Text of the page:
A select one-thousand

11th November 1994 at 00:00
THE OXFORD CHILDREN'S BOOK OF FAMOUS PEOPLE Oxford University Press Pounds 20 0 19910159 0

Memories of those politically incorrect favourite books of our childhood fade but slowly. This title still has the ring of stirring tales of derring-do and, more prosaically, The Boy's Book of Famous Scientists. There are the inevitable questions. How many women? How Eurocentric? How balanced is the portrayal?

The fact is, OUP has taken a risk and succeeded in putting together a reference book which survives the most rigorous interrogation. The thousand entries are the fruit of a careful selection process which involved fifty consultants, although the publisher's apologia for the project acknowledges that inclusivity may be an unrealistic ambition. It would be ungenerous to quibble about names at the margin of history. The breadth is truly world-wide from Fa Hsien, the fifth-century traveller and translator, to Che Guevara, Cleopatra to Maya Angelou.

Each entry, many of which are accompanied by an illustration, consists of about 200 words, summarising the subject's career and historical significance. What could have been a somewhat dreary sequence of pieces written to a formula is more an appealing set of cameos, portraying the personality behind the achievement, and, where fitting, the name behind the name, whether Lev Davidovich Bronstein (Trotsky) or Roberta Joan Anderson (Joni Mitchell). A range of styles is employed and the readability and economy of each keep the pages turning. Many entries are helpfully cross-referenced so Mary Pickford leads us to Chaplin and Sam Goldwyn and Harriet Beecher Stowe to Harriet Tubman.

Two directories at the end of the book add to its usefulness. One groups entries by the area of their achievement with helpful sub-categories so the reader can scan, for example, painters and illustrators 1900 to the present and political leaders of different parts of the world. A chronological directory brings together those who were born and lived at the same time. Teachers planning the key stage 2 History scheme of work will be greatly helped by these 50-year clusters of names as they attempt to portray the political, economic, scientific, technological, religious and cultural aspects of a period.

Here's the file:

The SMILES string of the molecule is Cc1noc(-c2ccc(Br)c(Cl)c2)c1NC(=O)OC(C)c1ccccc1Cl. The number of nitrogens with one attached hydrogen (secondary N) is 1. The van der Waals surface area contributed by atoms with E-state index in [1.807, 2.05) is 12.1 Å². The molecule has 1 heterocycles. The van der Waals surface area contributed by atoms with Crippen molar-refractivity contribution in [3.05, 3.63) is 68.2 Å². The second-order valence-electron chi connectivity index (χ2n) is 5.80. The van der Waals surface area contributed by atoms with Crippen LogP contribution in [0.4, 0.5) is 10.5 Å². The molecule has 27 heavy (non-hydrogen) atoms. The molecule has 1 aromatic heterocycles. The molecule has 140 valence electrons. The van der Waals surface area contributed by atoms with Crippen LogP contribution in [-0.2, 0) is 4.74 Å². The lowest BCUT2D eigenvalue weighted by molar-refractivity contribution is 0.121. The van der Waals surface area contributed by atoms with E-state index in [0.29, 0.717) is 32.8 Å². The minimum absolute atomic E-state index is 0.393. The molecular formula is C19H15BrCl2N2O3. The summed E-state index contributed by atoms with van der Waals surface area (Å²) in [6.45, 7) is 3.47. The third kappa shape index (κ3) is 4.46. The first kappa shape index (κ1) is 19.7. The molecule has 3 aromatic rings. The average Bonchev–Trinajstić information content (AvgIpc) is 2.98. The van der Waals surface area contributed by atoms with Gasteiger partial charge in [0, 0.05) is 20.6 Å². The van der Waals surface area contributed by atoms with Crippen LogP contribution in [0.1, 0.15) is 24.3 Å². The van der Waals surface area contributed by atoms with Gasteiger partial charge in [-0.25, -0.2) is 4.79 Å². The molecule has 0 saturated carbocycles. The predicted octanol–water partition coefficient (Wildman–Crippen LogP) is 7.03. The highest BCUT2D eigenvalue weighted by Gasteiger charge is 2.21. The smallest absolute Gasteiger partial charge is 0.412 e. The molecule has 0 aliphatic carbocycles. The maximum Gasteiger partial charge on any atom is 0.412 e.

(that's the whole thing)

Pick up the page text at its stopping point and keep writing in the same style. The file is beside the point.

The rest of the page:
One of the strengths of this compilation is its modernity, a feature not lost on the designer of the book's jacket. Here the editors must have faced their sternest test, attempting to sift the cult figure of ephemera from the hero or heroine whose contribution may be more durable. Many will feel that the under fifties are over-populated with pop stars and sports people and that Stephen Hawking, Lech Walesa and Bill Clinton hardly redress the balance. The big "M"s, Madonna (yes her birth name is listed) and her junior (another surprise), Maradona, are inevitably covered, if one might so describe the former, but the editors thankfully stop short of Colonel Sanders. More seriously why Pierre Trudeau but not Harold Wilson in the 1915-1919 vintage?

Schools wishing to rejuvenate tired reference collections need look no further. This really is a superb work, worthy of the publisher's reputation for world class works of reference. Secondary schools should not be put off by the use of "children" in the title; it would serve as an ideal quick reference source in a wide variety of contexts. Those with presents to buy for eight to 14-year-olds could be surprised at the response to what, both in appearance and content, is emphatically not just another book.

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